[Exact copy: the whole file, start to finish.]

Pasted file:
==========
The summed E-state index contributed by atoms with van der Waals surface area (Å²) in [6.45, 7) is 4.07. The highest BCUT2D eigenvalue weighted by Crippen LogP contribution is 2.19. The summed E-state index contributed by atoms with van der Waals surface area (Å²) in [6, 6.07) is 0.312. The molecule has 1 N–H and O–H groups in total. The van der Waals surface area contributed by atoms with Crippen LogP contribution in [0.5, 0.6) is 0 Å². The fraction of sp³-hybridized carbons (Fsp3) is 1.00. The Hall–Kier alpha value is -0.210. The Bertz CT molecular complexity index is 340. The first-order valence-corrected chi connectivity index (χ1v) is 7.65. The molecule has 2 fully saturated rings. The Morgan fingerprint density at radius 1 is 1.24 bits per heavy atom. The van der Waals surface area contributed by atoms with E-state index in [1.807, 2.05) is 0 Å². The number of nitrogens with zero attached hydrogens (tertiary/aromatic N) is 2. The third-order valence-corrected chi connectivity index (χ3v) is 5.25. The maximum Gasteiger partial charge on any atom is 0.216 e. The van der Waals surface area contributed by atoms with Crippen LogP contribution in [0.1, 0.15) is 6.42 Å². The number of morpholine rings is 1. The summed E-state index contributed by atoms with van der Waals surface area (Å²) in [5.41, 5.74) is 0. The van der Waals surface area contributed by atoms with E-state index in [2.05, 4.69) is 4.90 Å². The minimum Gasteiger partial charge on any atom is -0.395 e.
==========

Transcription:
The summed E-state index contributed by atoms with van der Waals surface area (Å²) in [6.45, 7) is 4.07. The highest BCUT2D eigenvalue weighted by Crippen LogP contribution is 2.19. The summed E-state index contributed by atoms with van der Waals surface area (Å²) in [6, 6.07) is 0.312. The molecule has 1 N–H and O–H groups in total. The van der Waals surface area contributed by atoms with Crippen LogP contribution in [0.5, 0.6) is 0 Å². The fraction of sp³-hybridized carbons (Fsp3) is 1.00. The Hall–Kier alpha value is -0.210. The Bertz CT molecular complexity index is 340. The first-order valence-corrected chi connectivity index (χ1v) is 7.65. The molecule has 2 fully saturated rings. The Morgan fingerprint density at radius 1 is 1.24 bits per heavy atom. The van der Waals surface area contributed by atoms with E-state index in [1.807, 2.05) is 0 Å². The number of nitrogens with zero attached hydrogens (tertiary/aromatic N) is 2. The third-order valence-corrected chi connectivity index (χ3v) is 5.25. The maximum Gasteiger partial charge on any atom is 0.216 e. The van der Waals surface area contributed by atoms with Crippen LogP contribution in [0.1, 0.15) is 6.42 Å². The number of morpholine rings is 1. The summed E-state index contributed by atoms with van der Waals surface area (Å²) in [5.41, 5.74) is 0. The van der Waals surface area contributed by atoms with E-state index in [2.05, 4.69) is 4.90 Å². The minimum Gasteiger partial charge on any atom is -0.395 e.